‘Edutainment’ emerged as the second most common driver for theatre-going, with over a third of respondents declaring that theatre enriches their lives by broadening their world view. A media studies student from Melbourne remarked that “theatre is a way to learn something about the world and your place within it”. However, there was sparse evidence of the self-improvement apparent in some arts benefits models. The only references to cognitive growth credited theatre with feeding the imagination and providing personal insight. Transformation was scarcely mentioned by participants, although the media studies student did describe her favourite production as ‘an almost life-changing experience’.
‘Wellbeing’ emerged as an umbrella term for the accumulation of other positive impacts – and participants accordingly described it in many different ways. Many younger participants described theatre as a release from work, while a retired primary school teacher spoke about the buzz he gets from theatre because it “gives me a lift, regenerates the batteries [and] pulls me away from the mundane”. This acknowledgement of theatre as a positive escape from the everyday echoed Schopenhauer’s view of the arts as a spiritual refuge. There was also evidence of spiritual engagement. An Australian nurse, for example, spoke about going on pilgrimages to London to see famous British actresses on stage and queuing to meet them afterwards. Another participant declared: “An audience goes in as individuals and goes out as a group… I love undergoing the communion thing – it’s more of a religious experience, it’s sacred to me.”
The long-term impact of theatre on people’s lives was described in depth by participants and was also reflected in their post-show behaviour. Over half of the respondents admitted to keeping programmes, tickets or even theatre diaries as mementoes of their theatre experiences and some spoke eloquently about the way theatre impacted on their lives. A retired headmaster in Leeds expressed this as follows: “Theatre deepens the quality of my life … it’s an enriching experience. I think about it a lot afterwards: these plays stay in your memory bank for years.”
Participants confirmed Alan Brown’s4 finding that the arts can improve relationships and family cohesion. Many respondents felt that theatre provided a shared memory bank and ideal opportunities to spend quality time with a partner. As one arts worker from Leeds expressed it, theatre can “jog the memory and cement relationships […] like a holiday or a house”. A brother and sister admitted that theatre lay at the core of their family culture, providing a catalyst for spending dedicated time together and providing a massive unifying force in the family.
Impact emerged as an almost omnipresent goal in the pursuit of theatre-going. Respondents regularly used terms such as ‘impactful’ and epithets like ‘powerful’ and ‘hard-hitting’ to describe their most memorable experiences. When asked to picture their lives without theatre, some respondents shrugged the question off, while others simply could not picture their lives without theatre. A university lecturer in Melbourne spoke of the "inspiration, support and reflexivity" she receives from theatre: “Theatre plays a very big part of my life. [Without it] I’d feel like I’d lost part of the support system of my life, it would make me feel isolated, like if someone said I can’t ever read books again. How would I communicate with that wide world?”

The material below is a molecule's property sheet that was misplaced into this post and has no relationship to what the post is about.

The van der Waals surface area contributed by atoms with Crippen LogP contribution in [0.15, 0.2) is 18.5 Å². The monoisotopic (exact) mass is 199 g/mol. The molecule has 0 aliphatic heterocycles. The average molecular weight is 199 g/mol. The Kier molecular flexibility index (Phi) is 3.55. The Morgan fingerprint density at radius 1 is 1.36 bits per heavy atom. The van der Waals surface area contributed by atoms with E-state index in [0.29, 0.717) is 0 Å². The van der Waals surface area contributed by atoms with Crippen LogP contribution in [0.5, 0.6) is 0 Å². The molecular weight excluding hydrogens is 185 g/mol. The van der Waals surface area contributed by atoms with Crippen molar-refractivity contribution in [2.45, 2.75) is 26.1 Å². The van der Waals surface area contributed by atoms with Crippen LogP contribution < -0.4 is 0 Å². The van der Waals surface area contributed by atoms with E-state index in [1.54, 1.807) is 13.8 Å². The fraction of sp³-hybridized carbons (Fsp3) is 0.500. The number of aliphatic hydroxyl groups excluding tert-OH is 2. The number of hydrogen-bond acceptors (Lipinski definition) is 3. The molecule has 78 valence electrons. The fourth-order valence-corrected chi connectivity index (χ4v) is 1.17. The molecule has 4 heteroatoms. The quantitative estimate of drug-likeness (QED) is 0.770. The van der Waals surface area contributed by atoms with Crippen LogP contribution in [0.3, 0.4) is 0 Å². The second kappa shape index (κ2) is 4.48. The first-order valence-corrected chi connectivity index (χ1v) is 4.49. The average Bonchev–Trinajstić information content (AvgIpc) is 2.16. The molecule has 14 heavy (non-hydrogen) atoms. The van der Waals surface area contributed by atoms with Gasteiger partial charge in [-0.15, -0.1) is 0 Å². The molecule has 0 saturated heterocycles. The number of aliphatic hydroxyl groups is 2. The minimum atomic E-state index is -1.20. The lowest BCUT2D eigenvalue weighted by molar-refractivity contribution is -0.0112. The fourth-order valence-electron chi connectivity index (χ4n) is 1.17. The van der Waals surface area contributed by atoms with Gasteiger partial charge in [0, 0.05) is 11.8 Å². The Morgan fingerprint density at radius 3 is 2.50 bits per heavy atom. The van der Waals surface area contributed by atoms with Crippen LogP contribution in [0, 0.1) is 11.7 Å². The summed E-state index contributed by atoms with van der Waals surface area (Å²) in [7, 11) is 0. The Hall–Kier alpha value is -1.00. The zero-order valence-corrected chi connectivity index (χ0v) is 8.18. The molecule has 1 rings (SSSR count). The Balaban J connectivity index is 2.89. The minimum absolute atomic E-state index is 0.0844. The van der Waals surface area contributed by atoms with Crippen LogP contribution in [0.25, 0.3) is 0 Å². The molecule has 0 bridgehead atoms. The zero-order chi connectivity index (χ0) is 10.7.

There are significant implications here for theatre-makers and marketers. From a marketing perspective, more sophisticated segmentation could uncover audience groups whose anticipation needs to be stoked and for whom post-show activities would add significant value. These groups could potentially be used as ‘value ambassadors’ to spread positive word of mouth about the impact theatre has on their lives. Future research might also explore how theatres could enhance the potential for flow to maximise audience impact.
The insights provided by the participants provided a rich bank of evidence about the impact of theatre on people’s lives, highlighting the fact that quantitative data and two-dimensional models can never capture the richness and complexity of arts engagement. Theatre was revealed as having a potentially powerful, immediate impact on all types of audiences and exerting a traceable cumulative impact on the lives of dedicated theatre-goers, whose lives would clearly be diminished without it.
Ben Walmsley is Lecturer in Creativity and Collaboration at the School of Performance and Cultural Industries, University of Leeds.
1) White, T.R. & Hede, A.-M. (2008), ‘Using narrative inquiry to explore the impact of art on individuals’, Journal of Arts Management, Law and Society, 38 (1), pp. 19−35
2) The CASE report was written by the EPPI Centre (2010), ‘Understanding the drivers, impact and value of engagement in culture and sport: an over-arching summary of the research’. London: DCMS
3) Matarasso, F. (1996), 'Defining values: evaluating arts programmes', Comedia: Stroud
4) Brown, A. (2006), ‘An architecture of value’, Grantmakers in the Arts Reader, 17 (1), pp. 18−25